SOUTH SAN FRANCISCO, Calif., April 18 (UPI) -- The Southwest Research Institute says it has tested an algae-based biofuel that is capable of meeting U.S. Defense Department cold-weather requirements.
The U.S. Department of Defense requested SWRI to test California-based Solazyme Inc.'s biodiesel, called Soladiesel. Officials say the microalgae fuel demonstrated a strong performance capability in cold weather. Because the U.S. military has bases in many cold-weather climates, they have been previously unable to use biodiesel.
Company officials say the new Soladiesel has been processed as a high-grade fatty acid methyl ester biodiesel, meeting requirements of the American Society for Testing and Materials standards D6751 and EN 14214 along with European standards. Soladiesel also meets current military specifications in a Defense Department initiative to reduce dependence on foreign oil.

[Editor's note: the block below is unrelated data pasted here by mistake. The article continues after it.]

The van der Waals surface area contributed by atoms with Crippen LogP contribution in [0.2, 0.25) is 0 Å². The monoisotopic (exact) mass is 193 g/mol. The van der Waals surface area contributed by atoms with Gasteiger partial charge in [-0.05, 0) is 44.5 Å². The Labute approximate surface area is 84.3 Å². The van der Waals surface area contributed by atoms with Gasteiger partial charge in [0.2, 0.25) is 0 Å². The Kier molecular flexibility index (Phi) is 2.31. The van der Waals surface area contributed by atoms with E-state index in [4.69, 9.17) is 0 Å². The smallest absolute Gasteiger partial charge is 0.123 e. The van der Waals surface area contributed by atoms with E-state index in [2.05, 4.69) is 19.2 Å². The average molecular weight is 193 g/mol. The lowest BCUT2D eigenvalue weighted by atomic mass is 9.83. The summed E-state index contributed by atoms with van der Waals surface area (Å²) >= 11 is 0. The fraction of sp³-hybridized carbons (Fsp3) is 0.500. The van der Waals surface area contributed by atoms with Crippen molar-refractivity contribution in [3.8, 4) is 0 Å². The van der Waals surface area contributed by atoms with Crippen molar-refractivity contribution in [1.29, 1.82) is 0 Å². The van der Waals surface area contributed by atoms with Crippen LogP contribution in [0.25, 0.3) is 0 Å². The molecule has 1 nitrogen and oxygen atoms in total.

"The Department of Defense-requested testing of the Soladiesel fuel showed superior performance especially in terms of its cold temperature properties," Jonathan Wolfson, Solazyme chief executive officer, said in a statement. "Greater performance in cold temperatures means our biodiesel and other algae-based fuels could help the military in remote northern locations like Alaska and North Dakota, as well as in hot climates, while reducing dependence on petroleum."
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